The philosophy of Cumberland is expounded in the treatise De legibus naturae. Its main design is to combat the principles which Hobbes had promulgated as to the constitution of humanity, the nature of morality, and the origin of society, and to prove that self-advantage is not the chief end of humanity, that force is not the source of personal obligation to moral conduct nor the foundation of social rights, and that the state of nature is not a state of war. The views of Hobbes seemed to Cumberland utterly subversive of religion, morality, and civil society, and he endeavored, as a rule, to establish directly antagonistic propositions. He refrains, however, from denunciation, and is a fair opponent up to the measure of his insight. Laws of nature are defined by him as "immutably true propositions regulative of voluntary actions as to the choice of good and the avoidance of evil, and which carry with them an obligation to outward acts of obedience, even apart from civil laws and from any considerations of compacts constituting government." This definition, he says, will be admitted by all parties. Some deny that such laws exist, but they will grant that this is what ought to be understood by them. There is, thus, common ground for the two opposing schools of moralists to join issue.
The existence of such laws may, according to Cumberland, be established in two ways. The inquirer may start either from effects or from causes. The former method had been taken by Grotius, Robert Sharrock (1630-1684), and John Selden. They had sought to prove that there were universal truths, entitled to be called laws of nature, from the concurrence of the testimonies of many people, and through generalizing the operations of certain active principles. Cumberland admits this method to be valid, but he prefers the other, from causes to effects, as showing more convincingly that the laws of nature carry with them a divine obligation. It shows not only that these laws are universal, but that they were intended as such; that humanity has been constituted as it is in order that they might be. However, he expressly declined to have recourse to what he calls "the short and easy expedient of the Platonists," the assumption of innate ideas of the laws of nature. He thought it ill-advised to build the doctrines of natural religion and morality on a hypothesis which many philosophers, both Gentile and Christian, had rejected, and which could not be proved against the Epicureans, the principal impugners of the existence of laws of nature. Cumberland asserted that moral distinctions were apprehended by means of right reason, the power of rising to general laws of nature from particular facts of experience. It is no peculiar faculty or distinctive function of mind; it involves no original element of cognition; it begins with sense and experience; it is gradually generated and wholly derivative. This doctrine would be further developed by Hartley, Mackintosh and later associationists. In other words, ideas must not have existed from eternity in the divine mind, but must start from the data of sense and experience, and thence by search into the nature of things discover their laws. The attributes of God are not to be known by direct intuition, but only through nature. Cumberland, therefore, held that the ground taken up by the Cambridge Platonists could not be maintained against Hobbes.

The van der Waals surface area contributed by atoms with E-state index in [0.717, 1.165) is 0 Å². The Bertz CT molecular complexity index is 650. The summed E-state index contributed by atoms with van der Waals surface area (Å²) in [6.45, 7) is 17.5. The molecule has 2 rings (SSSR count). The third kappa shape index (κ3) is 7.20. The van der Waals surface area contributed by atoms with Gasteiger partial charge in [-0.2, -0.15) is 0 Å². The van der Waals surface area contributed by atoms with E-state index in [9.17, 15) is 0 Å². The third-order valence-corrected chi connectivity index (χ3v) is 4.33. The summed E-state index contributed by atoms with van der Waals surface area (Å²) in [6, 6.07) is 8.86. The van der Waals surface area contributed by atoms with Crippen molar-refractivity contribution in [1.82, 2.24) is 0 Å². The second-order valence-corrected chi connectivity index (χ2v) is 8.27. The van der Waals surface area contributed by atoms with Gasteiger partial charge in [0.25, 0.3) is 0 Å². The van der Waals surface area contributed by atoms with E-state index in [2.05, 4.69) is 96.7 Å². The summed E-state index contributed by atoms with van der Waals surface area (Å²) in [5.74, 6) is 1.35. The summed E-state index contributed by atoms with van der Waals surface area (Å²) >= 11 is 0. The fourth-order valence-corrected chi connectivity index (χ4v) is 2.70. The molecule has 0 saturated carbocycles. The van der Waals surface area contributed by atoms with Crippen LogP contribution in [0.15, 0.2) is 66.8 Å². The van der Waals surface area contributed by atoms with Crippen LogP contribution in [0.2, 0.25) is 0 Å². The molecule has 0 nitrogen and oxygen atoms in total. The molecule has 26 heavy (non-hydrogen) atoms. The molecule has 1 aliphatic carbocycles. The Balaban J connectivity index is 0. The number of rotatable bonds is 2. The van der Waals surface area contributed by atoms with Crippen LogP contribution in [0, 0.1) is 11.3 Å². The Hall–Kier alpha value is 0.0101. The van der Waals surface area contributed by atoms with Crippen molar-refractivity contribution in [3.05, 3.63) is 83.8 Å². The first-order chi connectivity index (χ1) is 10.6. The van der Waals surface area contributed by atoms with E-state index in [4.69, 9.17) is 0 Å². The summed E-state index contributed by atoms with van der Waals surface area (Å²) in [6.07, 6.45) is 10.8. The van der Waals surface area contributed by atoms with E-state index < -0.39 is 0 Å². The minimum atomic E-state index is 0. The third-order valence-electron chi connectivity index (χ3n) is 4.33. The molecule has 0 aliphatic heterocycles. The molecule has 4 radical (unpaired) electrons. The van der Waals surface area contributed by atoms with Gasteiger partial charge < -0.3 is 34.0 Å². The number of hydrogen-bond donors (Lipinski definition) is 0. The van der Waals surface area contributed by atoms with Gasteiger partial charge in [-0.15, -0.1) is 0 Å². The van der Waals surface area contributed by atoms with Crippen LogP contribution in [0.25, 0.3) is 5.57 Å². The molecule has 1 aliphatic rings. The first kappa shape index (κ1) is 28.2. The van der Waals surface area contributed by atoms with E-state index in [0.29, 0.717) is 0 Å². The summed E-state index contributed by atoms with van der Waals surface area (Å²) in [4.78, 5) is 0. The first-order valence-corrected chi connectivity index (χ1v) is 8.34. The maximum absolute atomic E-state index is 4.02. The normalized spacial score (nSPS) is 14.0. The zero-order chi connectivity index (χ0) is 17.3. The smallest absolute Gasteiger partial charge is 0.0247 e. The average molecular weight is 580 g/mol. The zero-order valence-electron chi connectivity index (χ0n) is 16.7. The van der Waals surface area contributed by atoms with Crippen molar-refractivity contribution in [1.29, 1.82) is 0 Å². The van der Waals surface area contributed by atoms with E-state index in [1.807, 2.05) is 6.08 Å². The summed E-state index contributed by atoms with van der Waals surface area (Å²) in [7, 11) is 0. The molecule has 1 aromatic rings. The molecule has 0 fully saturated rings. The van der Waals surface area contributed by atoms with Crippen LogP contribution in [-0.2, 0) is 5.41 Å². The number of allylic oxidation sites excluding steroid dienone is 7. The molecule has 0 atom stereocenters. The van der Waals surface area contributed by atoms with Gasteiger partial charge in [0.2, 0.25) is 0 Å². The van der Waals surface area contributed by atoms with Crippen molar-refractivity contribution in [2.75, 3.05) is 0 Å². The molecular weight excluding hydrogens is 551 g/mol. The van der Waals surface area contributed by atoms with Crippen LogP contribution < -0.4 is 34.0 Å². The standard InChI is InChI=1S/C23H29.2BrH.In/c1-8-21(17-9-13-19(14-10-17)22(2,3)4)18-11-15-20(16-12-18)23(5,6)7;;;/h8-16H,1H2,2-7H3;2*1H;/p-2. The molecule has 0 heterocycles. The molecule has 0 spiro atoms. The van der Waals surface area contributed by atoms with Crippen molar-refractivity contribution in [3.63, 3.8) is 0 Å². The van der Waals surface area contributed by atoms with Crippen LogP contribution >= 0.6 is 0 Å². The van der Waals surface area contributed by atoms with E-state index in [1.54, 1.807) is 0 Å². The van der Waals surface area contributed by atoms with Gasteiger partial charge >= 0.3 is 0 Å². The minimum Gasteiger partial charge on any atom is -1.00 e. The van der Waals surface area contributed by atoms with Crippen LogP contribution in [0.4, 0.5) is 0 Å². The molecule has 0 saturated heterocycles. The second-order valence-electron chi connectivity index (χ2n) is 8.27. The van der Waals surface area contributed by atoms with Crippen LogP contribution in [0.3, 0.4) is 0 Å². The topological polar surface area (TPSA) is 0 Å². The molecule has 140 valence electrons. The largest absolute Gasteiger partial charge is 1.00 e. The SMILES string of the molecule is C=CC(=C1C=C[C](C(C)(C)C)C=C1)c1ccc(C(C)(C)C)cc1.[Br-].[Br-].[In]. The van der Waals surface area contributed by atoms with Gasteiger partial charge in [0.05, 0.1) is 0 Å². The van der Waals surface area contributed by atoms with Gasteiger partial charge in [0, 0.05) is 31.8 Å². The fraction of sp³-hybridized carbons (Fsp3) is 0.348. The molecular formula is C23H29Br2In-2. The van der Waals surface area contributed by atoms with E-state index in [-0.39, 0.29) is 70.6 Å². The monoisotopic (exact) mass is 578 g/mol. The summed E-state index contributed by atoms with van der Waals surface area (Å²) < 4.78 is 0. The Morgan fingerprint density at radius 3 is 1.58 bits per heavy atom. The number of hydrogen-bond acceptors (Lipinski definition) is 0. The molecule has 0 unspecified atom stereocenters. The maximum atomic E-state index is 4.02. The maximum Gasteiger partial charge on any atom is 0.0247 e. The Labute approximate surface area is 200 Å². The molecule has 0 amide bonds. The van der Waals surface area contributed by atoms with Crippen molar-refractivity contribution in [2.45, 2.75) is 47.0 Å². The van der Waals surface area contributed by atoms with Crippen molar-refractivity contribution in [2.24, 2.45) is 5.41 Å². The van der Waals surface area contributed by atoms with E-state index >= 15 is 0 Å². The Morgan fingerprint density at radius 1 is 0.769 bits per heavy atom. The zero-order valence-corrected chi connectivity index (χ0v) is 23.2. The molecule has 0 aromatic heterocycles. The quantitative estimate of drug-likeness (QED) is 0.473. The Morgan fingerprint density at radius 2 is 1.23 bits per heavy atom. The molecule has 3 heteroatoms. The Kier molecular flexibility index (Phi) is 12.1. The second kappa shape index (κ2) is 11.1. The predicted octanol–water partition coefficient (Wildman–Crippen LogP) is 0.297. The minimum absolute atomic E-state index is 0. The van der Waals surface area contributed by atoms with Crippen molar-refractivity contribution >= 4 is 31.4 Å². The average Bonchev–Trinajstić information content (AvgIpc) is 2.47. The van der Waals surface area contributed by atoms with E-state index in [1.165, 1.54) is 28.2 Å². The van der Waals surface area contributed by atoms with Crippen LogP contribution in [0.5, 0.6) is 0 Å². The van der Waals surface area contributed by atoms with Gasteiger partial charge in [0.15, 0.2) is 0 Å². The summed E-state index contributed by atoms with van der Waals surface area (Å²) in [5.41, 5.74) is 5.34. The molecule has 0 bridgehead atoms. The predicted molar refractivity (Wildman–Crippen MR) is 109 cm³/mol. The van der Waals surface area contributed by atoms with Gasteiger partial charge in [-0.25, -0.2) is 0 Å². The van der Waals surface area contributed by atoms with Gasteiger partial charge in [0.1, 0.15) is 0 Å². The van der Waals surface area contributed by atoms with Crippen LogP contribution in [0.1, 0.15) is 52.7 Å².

Cumberland's ethical theory is summed up in his principle of universal benevolence, the source of moral good. "No action can be morally good which does not in its own nature contribute somewhat to the happiness of men." The theory is important in comparison with that of Hobbes, and with modern utilitarianism. Cumberland's benevolence is, deliberately, the precise antithesis to the Egoism of Hobbes. Cumberland maintained that the whole-hearted pursuit of the good of all contributes to the good of each and brings personal happiness; that the opposite process involves misery to individuals, including the self. If, then, Hobbes went to the one extreme of postulating selfishness as the sole motive of human action, Cumberland was equally extravagant as regards to benevolence. Cumberland never appealed to the evidence of history, although he believed that the law of universal benevolence had been accepted by all nations and generations; he carefully abstains from arguments founded on revelation, feeling that it was indispensable to establish the principles of moral right on nature as a basis.
His method was the deduction of the propriety of certain actions from the consideration of the character and position of rational agents in the universe. He argues that all that is seen in nature is framed so as to avoid and reject what is dangerous to the integrity of its constitution; that the human race would be an anomaly in the world had it not for an end its conservation in its best estate; that benevolence of all to all is what, in a rational view of the creation, is alone accordant with its general plan; that various peculiarities of humanity's body indicate that people has been made to cooperate with their fellow humans and to maintain society; and that certain faculties of the mind show the common good to be more essentially connected with perfection than any pursuit of private advantage. The whole course of his reasoning proceeds on, and is pervaded by, the principle of final causes. To the question, "What is the foundation of rectitude?" he replies, the greatest good of the universe of rational beings.
He may be regarded as the founder of English utilitarianism, but his utilitarianism is distinct from what is known as the selfish system; it goes to the contrary extreme, by almost absorbing individual in universal good. Cumberland's views were long abandoned by utilitarians as destroying the homogeneity and self-consistency of their theory; but John Stuart Mill and some recent writers have reproduced them as necessary to its defense against charges not less serious than inconsistency. For Cumberland, the obligation to the laws of nature is a result of the idea that happiness flows from obedience, and misery from disobedience to them, not as the mere results of a blind necessity, but as the expressions of the divine will.